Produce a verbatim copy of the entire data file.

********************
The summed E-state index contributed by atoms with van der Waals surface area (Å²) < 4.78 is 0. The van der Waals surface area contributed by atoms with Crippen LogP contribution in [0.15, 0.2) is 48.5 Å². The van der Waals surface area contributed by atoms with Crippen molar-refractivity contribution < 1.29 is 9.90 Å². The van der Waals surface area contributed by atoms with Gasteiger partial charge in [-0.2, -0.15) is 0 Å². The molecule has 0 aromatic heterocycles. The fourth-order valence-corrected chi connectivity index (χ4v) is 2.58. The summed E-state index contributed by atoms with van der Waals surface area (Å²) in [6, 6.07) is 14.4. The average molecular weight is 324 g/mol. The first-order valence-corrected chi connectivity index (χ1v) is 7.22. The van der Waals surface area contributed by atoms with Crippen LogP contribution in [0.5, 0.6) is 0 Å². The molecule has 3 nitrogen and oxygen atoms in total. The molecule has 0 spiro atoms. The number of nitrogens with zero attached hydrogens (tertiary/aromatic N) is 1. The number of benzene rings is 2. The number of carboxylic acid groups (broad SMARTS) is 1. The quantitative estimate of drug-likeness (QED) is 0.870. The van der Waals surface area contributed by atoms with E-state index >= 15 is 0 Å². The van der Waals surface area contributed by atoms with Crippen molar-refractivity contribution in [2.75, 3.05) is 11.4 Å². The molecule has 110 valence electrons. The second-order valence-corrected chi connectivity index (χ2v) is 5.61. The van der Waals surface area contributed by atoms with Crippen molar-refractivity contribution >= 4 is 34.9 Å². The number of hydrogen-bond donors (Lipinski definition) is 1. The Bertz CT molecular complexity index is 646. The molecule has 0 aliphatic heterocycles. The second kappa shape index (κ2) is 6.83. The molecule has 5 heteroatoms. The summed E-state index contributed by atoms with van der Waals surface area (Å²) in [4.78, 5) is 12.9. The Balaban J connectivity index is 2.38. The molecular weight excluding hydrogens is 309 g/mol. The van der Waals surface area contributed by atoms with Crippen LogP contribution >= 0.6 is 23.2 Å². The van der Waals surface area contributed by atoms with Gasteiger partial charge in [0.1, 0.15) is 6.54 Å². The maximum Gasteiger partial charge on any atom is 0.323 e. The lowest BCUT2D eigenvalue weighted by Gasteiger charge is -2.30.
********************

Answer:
The summed E-state index contributed by atoms with van der Waals surface area (Å²) < 4.78 is 0. The van der Waals surface area contributed by atoms with Crippen LogP contribution in [0.15, 0.2) is 48.5 Å². The van der Waals surface area contributed by atoms with Crippen molar-refractivity contribution < 1.29 is 9.90 Å². The van der Waals surface area contributed by atoms with Gasteiger partial charge in [-0.2, -0.15) is 0 Å². The molecule has 0 aromatic heterocycles. The fourth-order valence-corrected chi connectivity index (χ4v) is 2.58. The summed E-state index contributed by atoms with van der Waals surface area (Å²) in [6, 6.07) is 14.4. The average molecular weight is 324 g/mol. The first-order valence-corrected chi connectivity index (χ1v) is 7.22. The van der Waals surface area contributed by atoms with Crippen LogP contribution in [0.5, 0.6) is 0 Å². The molecule has 3 nitrogen and oxygen atoms in total. The molecule has 0 spiro atoms. The number of nitrogens with zero attached hydrogens (tertiary/aromatic N) is 1. The number of benzene rings is 2. The number of carboxylic acid groups (broad SMARTS) is 1. The quantitative estimate of drug-likeness (QED) is 0.870. The van der Waals surface area contributed by atoms with E-state index >= 15 is 0 Å². The van der Waals surface area contributed by atoms with Crippen molar-refractivity contribution in [2.75, 3.05) is 11.4 Å². The molecule has 110 valence electrons. The second-order valence-corrected chi connectivity index (χ2v) is 5.61. The van der Waals surface area contributed by atoms with Crippen molar-refractivity contribution >= 4 is 34.9 Å². The number of hydrogen-bond donors (Lipinski definition) is 1. The Bertz CT molecular complexity index is 646. The molecule has 0 aliphatic heterocycles. The second kappa shape index (κ2) is 6.83. The molecule has 5 heteroatoms. The summed E-state index contributed by atoms with van der Waals surface area (Å²) in [4.78, 5) is 12.9. The Balaban J connectivity index is 2.38. The molecular weight excluding hydrogens is 309 g/mol. The van der Waals surface area contributed by atoms with Crippen LogP contribution >= 0.6 is 23.2 Å². The van der Waals surface area contributed by atoms with Gasteiger partial charge in [0.1, 0.15) is 6.54 Å². The maximum Gasteiger partial charge on any atom is 0.323 e. The lowest BCUT2D eigenvalue weighted by Gasteiger charge is -2.30.